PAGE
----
JACKSONVILLE, Fla. – “The Road to Black History Runs Through Lincolnville” -- that’s the first thing you’ll see on the webpage for the Lincolnville Museum and Cultural Center.
The African American history museum is in St. Augustine and boasts a mission of preserving and promoting more than 450 years of the Black experience in America’s oldest city.
Regina Gayle Phillips is the executive director of the museum.
“That’s a part of the historic character of this building. It was the Excelsior High School, which was the first high school for Blacks in St. John’s County built back in the 1920s,” Phillips said.
The museum radiates life, and the stories you may or may not have heard about this corner of St. Augustine.
“For people who don’t know what Lincolnville is, it was an area that was started after the Civil War, where you had U.S. Colored Troops returning to St. Augustine,” Phillips said.
The Lincolnville Museum starts with school history and has a room dedicated to the military.
“And that’s really one of my favorite photos here in the military section because it shows these guys sitting down just having a beer together. And that was something that they couldn’t have done, that’s not allowed, you know? And it would have still been very difficult to do at home,” she said.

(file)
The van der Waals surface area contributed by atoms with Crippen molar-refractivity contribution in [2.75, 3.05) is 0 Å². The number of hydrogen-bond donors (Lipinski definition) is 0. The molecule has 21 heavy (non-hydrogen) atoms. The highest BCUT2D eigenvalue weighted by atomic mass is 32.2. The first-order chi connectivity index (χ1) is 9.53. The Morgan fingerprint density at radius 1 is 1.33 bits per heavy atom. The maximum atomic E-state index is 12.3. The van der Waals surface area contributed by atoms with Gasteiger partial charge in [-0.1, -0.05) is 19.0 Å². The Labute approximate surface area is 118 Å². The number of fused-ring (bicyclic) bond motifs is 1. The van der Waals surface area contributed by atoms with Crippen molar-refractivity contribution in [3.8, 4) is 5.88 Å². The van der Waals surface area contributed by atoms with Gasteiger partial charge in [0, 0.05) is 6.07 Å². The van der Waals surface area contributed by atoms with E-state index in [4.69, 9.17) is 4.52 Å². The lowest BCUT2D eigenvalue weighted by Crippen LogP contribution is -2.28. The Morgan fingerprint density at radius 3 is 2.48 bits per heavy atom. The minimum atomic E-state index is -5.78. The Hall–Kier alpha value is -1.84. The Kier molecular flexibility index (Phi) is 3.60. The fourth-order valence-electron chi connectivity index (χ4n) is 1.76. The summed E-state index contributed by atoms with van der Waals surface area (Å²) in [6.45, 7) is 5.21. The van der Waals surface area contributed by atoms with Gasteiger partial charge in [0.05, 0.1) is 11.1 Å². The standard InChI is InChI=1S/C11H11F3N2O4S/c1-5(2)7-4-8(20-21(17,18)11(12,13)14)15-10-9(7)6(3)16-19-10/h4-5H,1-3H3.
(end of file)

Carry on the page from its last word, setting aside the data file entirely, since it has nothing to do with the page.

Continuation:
There are artifacts and things from actual homes in Lincolnville during it’s heyday.
The final stops on News4Jax’s journey through the museum included the rhythm of entertainment -- the enjoyment of seeing the local connection to icons like Ray Charles.
”He learned how to read Braille here. He learned how to read music here,” Phillips said.
There are, however, images that mix the pain with the pride of persistence. An attack on Black protestors in the pool at the Monson Motor Lodge. Dr. Martin Luther King Jr., arrested in 1964.
Success is part of the story, but it didn’t come without struggle.
“If you talk to a lot of people who were here during the 60s, they will tell you that St. Augustine was pivotal in the signing of the civil rights bill,” Phillips said. ”I like to tell people civil rights movement didn’t start in the 1960s. It didn’t end in the 1960s. I mean, it still goes on to this day.”